By Jack McInroy
Loud and clear: A section of Tottenham fans show their opposition to the Stratford move
Initially it looked like a bluff to stop TfL and Haringey council holding the club to ransom and it might still be, but Tottenham Hotspur Football Club moving to east London is worryingly possible.
Following the club’s plans for a new stadium is a confusing business. There have been times when you could be forgiven for thinking the Northumberland Park development project (a 56,000-seater stadium adjacent to the current one) was imminent. Just when it looked like planning permission had been granted there was always another body to satiate. Architectural plans written. New deadlines. And now there’s the bid for the Olympic Stadium which Tottenham and West Ham are both doing their best to get.
Whether you’re a regular, a visiting supporter or watching on television White Hart Lane leaves an impression as a loud stadium. The atmosphere, especially for European games and derbies (and even more importantly if you sit in the right part of the ground) is fantastic. The way the larghissimo version of ‘When The Spurs Go Marching In’ echoes around the ground makes the hairs on your arms stand on end.
But it is only 36,000 in capacity. The stand out statistic in the Swiss Ramble’s report on Tottenham’s finances was the gulf in match-day earnings between us and the likes of Manchester United and Arsenal. With UEFA’s Financial Fair Play Regulations around the corner it’s more important than ever for clubs to maximise revenue so they can spend more on transfers and wages. With 33,000 people on the paid-for season ticket waiting list, selling 20,000 more tickets a week won’t be an issue.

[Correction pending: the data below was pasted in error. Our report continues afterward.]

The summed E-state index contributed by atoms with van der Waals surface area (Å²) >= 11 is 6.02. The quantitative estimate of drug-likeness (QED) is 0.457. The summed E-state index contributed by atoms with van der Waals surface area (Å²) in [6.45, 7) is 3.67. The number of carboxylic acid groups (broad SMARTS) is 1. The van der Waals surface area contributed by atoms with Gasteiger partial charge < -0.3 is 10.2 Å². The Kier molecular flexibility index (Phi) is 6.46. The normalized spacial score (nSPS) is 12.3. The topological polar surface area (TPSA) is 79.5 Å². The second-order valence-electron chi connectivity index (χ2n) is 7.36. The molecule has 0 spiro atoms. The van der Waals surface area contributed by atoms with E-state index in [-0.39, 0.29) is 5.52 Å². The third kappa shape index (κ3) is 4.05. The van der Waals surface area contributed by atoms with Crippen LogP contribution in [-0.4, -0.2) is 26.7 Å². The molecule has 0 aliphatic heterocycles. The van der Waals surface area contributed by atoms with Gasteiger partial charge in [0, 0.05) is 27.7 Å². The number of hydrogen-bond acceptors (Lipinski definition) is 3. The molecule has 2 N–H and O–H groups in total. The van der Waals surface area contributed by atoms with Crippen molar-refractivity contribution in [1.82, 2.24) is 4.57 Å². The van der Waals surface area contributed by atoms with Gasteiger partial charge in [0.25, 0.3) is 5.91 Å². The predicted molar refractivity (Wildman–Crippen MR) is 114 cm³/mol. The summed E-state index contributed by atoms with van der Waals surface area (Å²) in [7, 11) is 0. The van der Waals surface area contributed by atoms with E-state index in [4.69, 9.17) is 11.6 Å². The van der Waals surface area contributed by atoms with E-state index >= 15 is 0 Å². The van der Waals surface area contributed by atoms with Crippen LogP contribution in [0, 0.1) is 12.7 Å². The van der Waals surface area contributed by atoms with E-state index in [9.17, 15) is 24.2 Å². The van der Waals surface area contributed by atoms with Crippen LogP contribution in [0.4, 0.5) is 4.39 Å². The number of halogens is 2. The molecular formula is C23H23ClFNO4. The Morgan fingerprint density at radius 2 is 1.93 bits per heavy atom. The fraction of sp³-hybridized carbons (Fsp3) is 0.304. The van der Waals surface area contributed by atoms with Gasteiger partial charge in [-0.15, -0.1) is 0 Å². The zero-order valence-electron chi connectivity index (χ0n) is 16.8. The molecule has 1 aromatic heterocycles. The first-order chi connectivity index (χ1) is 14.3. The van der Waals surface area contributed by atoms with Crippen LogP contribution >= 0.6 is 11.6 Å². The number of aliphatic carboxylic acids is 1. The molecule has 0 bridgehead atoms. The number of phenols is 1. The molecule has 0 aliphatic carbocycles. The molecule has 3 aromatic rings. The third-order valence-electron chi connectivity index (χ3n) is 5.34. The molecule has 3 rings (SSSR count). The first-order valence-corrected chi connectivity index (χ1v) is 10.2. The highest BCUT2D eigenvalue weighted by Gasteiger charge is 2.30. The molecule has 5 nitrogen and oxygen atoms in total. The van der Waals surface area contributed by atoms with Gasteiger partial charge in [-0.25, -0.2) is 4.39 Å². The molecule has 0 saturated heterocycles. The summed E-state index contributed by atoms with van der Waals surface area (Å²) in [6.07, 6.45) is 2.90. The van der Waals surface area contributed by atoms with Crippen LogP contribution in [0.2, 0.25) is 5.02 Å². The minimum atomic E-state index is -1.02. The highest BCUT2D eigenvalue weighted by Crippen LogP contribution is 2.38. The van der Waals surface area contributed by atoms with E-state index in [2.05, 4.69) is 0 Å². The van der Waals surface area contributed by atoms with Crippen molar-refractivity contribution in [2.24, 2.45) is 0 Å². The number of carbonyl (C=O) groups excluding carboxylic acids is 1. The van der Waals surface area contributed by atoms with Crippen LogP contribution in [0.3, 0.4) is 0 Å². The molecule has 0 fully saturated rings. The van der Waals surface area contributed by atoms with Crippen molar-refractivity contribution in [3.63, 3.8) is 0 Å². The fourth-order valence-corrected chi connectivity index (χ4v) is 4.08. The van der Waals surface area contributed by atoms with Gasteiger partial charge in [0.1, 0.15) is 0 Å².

White Hart Lane: Homely, “Like a big front room”
I remember my first visit to the Lane vividly. I was an hour and a half early and sat in my seat, enveloped by the steep stands, marveling at how strangely intimate the place was – like a big front room. But it isn’t White Hart Lane that I’m attached to. It is home, but I accept we can’t live there forever. Brace yourselves for the most horrifying statistic in football – Arsenal have won the league more times at White Hart Lane than Spurs.
What’s important is that we stay in Tottenham. It isn’t complicated really – football, at domestic and international level, is a territorial game. American sports teams can be franchised across the country, but that is unacceptable in English football. The high-profile modern example is what happened to Wimbledon, or the Milton Keynes Dons as they are now known. A club that quite literally gave their history away, including records, honours and a replica FA Cup, to Merton Council and AFC Wimbledon.
Being from south London I have no tie to Tottenham or Haringey other than Tottenham Hotspur Football Club. I’ve only ever been to the area to watch games and buy tickets. Our three best players grew up in Cardiff, Former Yugoslavia and a Dutch caravan park, and we have fans all across the country, but the club’s roots are firmly rooted in Tottenham. We’ve been there for 129 years.
The club’s original plans to build a new stadium next to the current one suggests there isn’t better location elsewhere in the area. Much is made of the poor transport links around the current stadium, but 36,000 people manage to make it into their seats by 3 o’clock on a Saturday afternoon. I appreciate that people’s time is valuable, but I won’t sacrifice the club’s heritage to get home 20 minutes earlier.